Thursday, June 13, 2024
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Review: Cunard Queen Elizabeth cruise ship

‘Have you cruised with Cunard before?’ is a question I’ve been asked on several occasions over the last few days. It’s a common conversation starter, and I must admit that it’s my very first sailing with the historic line.
Currently steaming off the south west coast of Victoria, the Queen Elizabeth is on the final leg of her 34-day ‘Grand Voyage’ repositioning from Barcelona to Melbourne, where she officially begins her annual Australia and New Zealand summer residency.
Along the way, this monarch has visited exotic ports including Heraklion in Greece, Luxor in Egypt, and Salalah in Oman, with additional stops in Singapore, Bali and, most recently, Fremantle and Adelaide.
Of course, I haven’t been onboard the whole time. I joined in Adelaide, making my experience a mere drop in the ocean compared to the long journey passengers have undertaken from Europe. By all accounts, they have loved every minute, and it’s little surprise to learn many are repeat cruisers.
Vivian – a fellow ‘Queens Grill’ guest I meet at breakfast, lunch and dinner – is notching up an impressive tenth Cunard sailing with her husband. This time, they’re joined by their granddaughter who, like me, is experiencing a first taste of life onboard.
Queens Grill is the pinnacle of onboard service. You’ll find it across all of Cunard’s ships: Queen Elizabeth, Queen Victoria and the Queen Mary 2, as well as the soon-to-debut Queen Anne, which joins the fleet in 2024.
“It’s our style of cruising,” Vivian remarks, adding the lavish Art Deco-infused decor is “just so beautiful, and the service really outstanding.”
By style, she means the ‘classic cruising’ Cunard is known for. Think more jazz trios, afternoon tea and spa time than roller coasters and waterparks. It is an older style, for sure, yet it’s one that still has a lot of fans.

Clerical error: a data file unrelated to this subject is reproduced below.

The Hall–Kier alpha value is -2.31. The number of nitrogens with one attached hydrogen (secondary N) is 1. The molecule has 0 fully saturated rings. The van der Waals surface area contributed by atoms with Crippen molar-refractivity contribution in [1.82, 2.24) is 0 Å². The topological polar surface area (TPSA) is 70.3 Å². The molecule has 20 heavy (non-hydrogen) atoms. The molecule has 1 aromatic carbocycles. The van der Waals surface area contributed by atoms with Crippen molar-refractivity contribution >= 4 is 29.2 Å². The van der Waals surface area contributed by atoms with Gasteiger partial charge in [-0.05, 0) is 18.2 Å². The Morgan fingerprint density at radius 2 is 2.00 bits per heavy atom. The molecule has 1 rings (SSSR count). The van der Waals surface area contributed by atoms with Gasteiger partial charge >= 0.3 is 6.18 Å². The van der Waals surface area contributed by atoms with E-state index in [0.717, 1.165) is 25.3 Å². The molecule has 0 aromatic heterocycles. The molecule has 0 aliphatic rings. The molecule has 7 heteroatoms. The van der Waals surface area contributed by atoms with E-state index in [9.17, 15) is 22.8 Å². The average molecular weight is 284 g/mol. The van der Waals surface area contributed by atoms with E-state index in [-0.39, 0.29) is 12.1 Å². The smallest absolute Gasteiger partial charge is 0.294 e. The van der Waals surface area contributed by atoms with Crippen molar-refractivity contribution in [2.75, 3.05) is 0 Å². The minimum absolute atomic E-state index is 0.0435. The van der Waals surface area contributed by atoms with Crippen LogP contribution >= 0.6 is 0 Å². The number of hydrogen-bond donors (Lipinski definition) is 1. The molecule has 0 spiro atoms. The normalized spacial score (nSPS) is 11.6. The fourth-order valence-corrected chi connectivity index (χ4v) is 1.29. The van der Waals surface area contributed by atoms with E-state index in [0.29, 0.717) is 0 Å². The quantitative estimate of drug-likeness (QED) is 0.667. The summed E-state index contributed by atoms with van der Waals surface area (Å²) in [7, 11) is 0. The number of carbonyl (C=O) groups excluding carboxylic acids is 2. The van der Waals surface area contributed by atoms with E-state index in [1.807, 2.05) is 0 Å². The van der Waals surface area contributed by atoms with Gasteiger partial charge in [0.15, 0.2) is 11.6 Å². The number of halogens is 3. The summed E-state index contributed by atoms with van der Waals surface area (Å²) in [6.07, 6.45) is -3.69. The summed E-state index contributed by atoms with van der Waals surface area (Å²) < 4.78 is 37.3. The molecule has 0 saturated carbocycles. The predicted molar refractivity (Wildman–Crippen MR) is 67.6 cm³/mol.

I’m now one of them, with the refined aesthetic and what must be a small forest of timber that’s gone into the freshly-varnished wall panels, bars, lounges and staircases much like a grand London hotel. It’s cut from similar cloth to the Mandarin Oriental Hyde Park.
Guests checked into Queens Grill staterooms enjoy benefits such as butler service, Champagne and chocolates on arrival and, where I’ve just finished a light three-course lunch, access to an exclusive restaurant.
Unlike other dining options including Britannia, which spans decks two and three, Lido buffet on deck nine, or specialty venues such as The Verandah on deck three, you own your table for the duration of the cruise – it’s not shared by anyone else.
This creates great familiarity among passengers, with most engaging in cross-floor recaps about the daily experiences: the comedian who performed in the Royal Court Theatre last night, the art class, or the shore excursion they’ve just returned from.
However, the topic often inevitably comes back to cruises, from past sailings to future bookings, almost all on Cunard.
Queen Elizabeth is at full capacity of some 2,080 guests at present, yet it doesn’t feel overly crowded. I’d attribute this to venues and activities being spaced throughout the ship, rather than concentrated to only a few areas, like on some rivals.
As for hygiene, sanitiser stations are everywhere you look, and as long as you wash your hands and keep social distancing in mind, you’re unlikely to encounter issues. (Booking a Queens Grill cabin is another way to reduce mingling with the wider ship at meal times).
More thoughts on the Cunard Queen Elizabeth
My cabin – 5108 – is a midship Queens Grill Q3 Penthouse Suite with a vast footprint containing a bar, work desk and lounge, alongside a mirrored dressing room and bathroom with walk-in shower and separate spa bath.
Adorned in blonde timber, marble and maritime artworks, it’s a spacious sanctuary to relax in, and there’s also ample storage to unpack once – one of the great benefits of cruising.
There’s a balcony too; two lounges with foot rests are ready for you to perch and enjoy the ever-changing sapphire views when out at sea, or witness harbour hubbub when arriving or departing ports along the way.
Complimentary mini bar plus a choice of two full-size bottles is included to help you get into the spirit. I opt for a Kiwi sauv blanc and souvenir bottle of Queen Elizabeth ‘3 Gin’.
A bountiful fruit bowl is provided in-room for grazing (room service is also included), and pre-dinner canapes delivered each night.